Jayne Cravens, an expert in development studies and online volunteerism, provides a long list on her website of the damage suffered in developing regions due to rumor, superstition, and urban legends. One story describes an African village that could no longer sell their ginger crop because of rumors that one could be infected with HIV through their produce.
What becomes clear after a perusal of her list, is that these rumors and superstitions are reflective of an inefficient information system. The problem is that this is a huge obstacle to development and the creation of wealth.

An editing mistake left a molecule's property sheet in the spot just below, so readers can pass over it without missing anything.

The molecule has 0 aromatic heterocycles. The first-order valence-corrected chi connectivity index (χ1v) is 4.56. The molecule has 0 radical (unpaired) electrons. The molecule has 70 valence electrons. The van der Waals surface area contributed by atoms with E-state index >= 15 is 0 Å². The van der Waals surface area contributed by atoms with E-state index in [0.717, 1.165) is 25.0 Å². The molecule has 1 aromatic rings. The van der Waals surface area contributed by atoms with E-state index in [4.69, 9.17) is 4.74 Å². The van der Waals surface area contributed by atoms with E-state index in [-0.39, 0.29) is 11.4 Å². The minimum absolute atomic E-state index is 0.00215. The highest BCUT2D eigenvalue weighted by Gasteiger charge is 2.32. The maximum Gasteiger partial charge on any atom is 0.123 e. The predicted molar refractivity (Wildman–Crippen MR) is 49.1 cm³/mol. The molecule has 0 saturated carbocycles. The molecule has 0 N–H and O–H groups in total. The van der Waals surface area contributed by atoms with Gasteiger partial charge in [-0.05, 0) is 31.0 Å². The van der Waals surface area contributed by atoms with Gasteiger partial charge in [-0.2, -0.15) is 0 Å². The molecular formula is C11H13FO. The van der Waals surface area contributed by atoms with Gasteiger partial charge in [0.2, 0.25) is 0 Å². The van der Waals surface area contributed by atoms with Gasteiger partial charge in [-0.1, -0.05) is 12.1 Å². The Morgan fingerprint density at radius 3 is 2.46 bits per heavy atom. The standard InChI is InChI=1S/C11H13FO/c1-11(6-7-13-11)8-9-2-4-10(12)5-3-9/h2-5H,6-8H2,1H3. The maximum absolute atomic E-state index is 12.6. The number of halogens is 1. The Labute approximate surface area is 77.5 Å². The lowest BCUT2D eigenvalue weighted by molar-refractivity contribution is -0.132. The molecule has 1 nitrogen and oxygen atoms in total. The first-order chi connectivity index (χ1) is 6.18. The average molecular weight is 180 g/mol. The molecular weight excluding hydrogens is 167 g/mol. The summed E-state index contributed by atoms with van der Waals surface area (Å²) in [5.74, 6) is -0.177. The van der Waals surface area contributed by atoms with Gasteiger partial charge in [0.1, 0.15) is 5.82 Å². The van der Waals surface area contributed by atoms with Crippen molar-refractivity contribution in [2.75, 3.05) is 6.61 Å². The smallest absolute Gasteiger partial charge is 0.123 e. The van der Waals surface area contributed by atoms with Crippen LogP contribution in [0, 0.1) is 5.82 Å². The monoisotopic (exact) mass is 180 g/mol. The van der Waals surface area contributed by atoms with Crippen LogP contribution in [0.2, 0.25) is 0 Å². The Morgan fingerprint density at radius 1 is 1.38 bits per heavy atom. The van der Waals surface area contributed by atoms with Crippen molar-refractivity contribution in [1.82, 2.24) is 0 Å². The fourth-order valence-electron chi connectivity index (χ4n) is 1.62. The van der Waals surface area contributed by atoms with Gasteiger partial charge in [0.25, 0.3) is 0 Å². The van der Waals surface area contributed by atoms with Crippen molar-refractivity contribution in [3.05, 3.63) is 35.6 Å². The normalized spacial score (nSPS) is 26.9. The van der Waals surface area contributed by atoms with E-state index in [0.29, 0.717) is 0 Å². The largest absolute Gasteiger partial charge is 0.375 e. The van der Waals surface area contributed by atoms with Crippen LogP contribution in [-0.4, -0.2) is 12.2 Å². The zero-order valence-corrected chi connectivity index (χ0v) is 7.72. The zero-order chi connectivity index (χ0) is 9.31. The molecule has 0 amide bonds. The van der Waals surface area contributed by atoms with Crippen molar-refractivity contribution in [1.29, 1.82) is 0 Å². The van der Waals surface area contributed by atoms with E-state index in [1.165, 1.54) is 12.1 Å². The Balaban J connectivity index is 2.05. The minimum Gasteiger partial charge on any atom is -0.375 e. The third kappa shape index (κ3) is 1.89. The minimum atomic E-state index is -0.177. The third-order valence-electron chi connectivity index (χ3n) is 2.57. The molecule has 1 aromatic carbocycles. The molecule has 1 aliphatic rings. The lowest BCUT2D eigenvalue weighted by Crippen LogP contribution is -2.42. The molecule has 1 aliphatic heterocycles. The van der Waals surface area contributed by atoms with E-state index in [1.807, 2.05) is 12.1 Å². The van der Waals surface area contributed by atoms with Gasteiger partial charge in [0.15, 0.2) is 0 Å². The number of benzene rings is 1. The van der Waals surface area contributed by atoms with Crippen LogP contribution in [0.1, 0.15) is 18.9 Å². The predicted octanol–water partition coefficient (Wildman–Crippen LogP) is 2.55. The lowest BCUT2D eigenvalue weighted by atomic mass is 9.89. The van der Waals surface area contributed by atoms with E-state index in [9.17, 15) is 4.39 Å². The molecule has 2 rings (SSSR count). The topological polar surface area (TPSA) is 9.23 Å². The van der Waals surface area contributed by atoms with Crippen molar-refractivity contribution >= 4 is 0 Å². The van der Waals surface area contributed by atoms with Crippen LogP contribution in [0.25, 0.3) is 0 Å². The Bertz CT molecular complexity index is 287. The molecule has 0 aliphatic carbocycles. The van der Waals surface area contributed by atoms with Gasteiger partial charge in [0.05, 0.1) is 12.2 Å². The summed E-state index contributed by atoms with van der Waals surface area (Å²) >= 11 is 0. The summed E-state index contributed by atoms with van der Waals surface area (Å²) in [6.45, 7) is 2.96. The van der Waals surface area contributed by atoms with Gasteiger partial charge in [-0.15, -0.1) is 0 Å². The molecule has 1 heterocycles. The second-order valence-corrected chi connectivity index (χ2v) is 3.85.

As noted in the World Bank's "Where is the Wealth of Nations" report, most of the "wealth" in the developed world is intangible, existing in institutions and rule sets. The most interesting part of this is that this intangible capital is so vital because it actually allows the creation of more wealth. Think of the patent office and the court system that enforces copyrights: this is a system designed to encourage creativity and invention, which in turn enriches the whole society. In a cournty with no protection for inventors, there is little incentive to work hard at developin anything new and useful. The bottom line is these institutions are crucial for the developing world to achieve a better state. What's left to discover is how much this inefficient information distribution system (rumors and superstitions) hampers the development of these economic and social institutions and rule sets.